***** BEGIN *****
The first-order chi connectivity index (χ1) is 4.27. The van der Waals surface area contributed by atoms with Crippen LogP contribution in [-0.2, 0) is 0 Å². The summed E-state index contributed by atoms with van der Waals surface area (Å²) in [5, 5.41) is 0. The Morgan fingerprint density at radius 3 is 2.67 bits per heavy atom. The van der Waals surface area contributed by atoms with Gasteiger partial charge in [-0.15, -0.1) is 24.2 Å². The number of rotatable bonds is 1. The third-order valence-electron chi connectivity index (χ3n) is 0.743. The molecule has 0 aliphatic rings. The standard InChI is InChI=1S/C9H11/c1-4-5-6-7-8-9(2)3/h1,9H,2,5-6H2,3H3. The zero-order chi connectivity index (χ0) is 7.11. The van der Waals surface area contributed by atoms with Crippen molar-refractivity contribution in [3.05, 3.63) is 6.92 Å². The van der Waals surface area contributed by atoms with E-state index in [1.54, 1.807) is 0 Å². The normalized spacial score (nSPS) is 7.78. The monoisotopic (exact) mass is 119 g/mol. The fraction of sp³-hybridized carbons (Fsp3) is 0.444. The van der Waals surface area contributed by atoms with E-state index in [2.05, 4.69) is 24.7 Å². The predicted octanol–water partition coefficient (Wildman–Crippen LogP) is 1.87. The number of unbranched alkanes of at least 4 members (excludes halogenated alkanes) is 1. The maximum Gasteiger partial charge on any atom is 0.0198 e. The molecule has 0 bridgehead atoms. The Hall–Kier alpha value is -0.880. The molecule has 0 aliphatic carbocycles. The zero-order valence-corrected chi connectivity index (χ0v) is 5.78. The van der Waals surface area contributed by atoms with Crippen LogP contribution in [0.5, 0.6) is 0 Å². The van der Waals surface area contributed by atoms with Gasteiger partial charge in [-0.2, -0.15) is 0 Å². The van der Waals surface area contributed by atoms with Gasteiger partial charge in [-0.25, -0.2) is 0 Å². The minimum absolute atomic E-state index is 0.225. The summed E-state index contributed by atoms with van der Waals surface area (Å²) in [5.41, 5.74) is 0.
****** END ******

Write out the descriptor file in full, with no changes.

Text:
The first-order chi connectivity index (χ1) is 4.27. The van der Waals surface area contributed by atoms with Crippen LogP contribution in [-0.2, 0) is 0 Å². The summed E-state index contributed by atoms with van der Waals surface area (Å²) in [5, 5.41) is 0. The Morgan fingerprint density at radius 3 is 2.67 bits per heavy atom. The van der Waals surface area contributed by atoms with Gasteiger partial charge in [-0.15, -0.1) is 24.2 Å². The number of rotatable bonds is 1. The third-order valence-electron chi connectivity index (χ3n) is 0.743. The molecule has 0 aliphatic rings. The standard InChI is InChI=1S/C9H11/c1-4-5-6-7-8-9(2)3/h1,9H,2,5-6H2,3H3. The zero-order chi connectivity index (χ0) is 7.11. The van der Waals surface area contributed by atoms with Crippen molar-refractivity contribution in [3.05, 3.63) is 6.92 Å². The van der Waals surface area contributed by atoms with E-state index in [1.54, 1.807) is 0 Å². The normalized spacial score (nSPS) is 7.78. The monoisotopic (exact) mass is 119 g/mol. The fraction of sp³-hybridized carbons (Fsp3) is 0.444. The van der Waals surface area contributed by atoms with E-state index in [2.05, 4.69) is 24.7 Å². The predicted octanol–water partition coefficient (Wildman–Crippen LogP) is 1.87. The number of unbranched alkanes of at least 4 members (excludes halogenated alkanes) is 1. The maximum Gasteiger partial charge on any atom is 0.0198 e. The molecule has 0 bridgehead atoms. The Hall–Kier alpha value is -0.880. The molecule has 0 aliphatic carbocycles. The zero-order valence-corrected chi connectivity index (χ0v) is 5.78. The van der Waals surface area contributed by atoms with Crippen LogP contribution in [0.5, 0.6) is 0 Å². The van der Waals surface area contributed by atoms with Gasteiger partial charge in [-0.2, -0.15) is 0 Å². The van der Waals surface area contributed by atoms with Gasteiger partial charge in [-0.25, -0.2) is 0 Å². The minimum absolute atomic E-state index is 0.225. The summed E-state index contributed by atoms with van der Waals surface area (Å²) in [5.41, 5.74) is 0.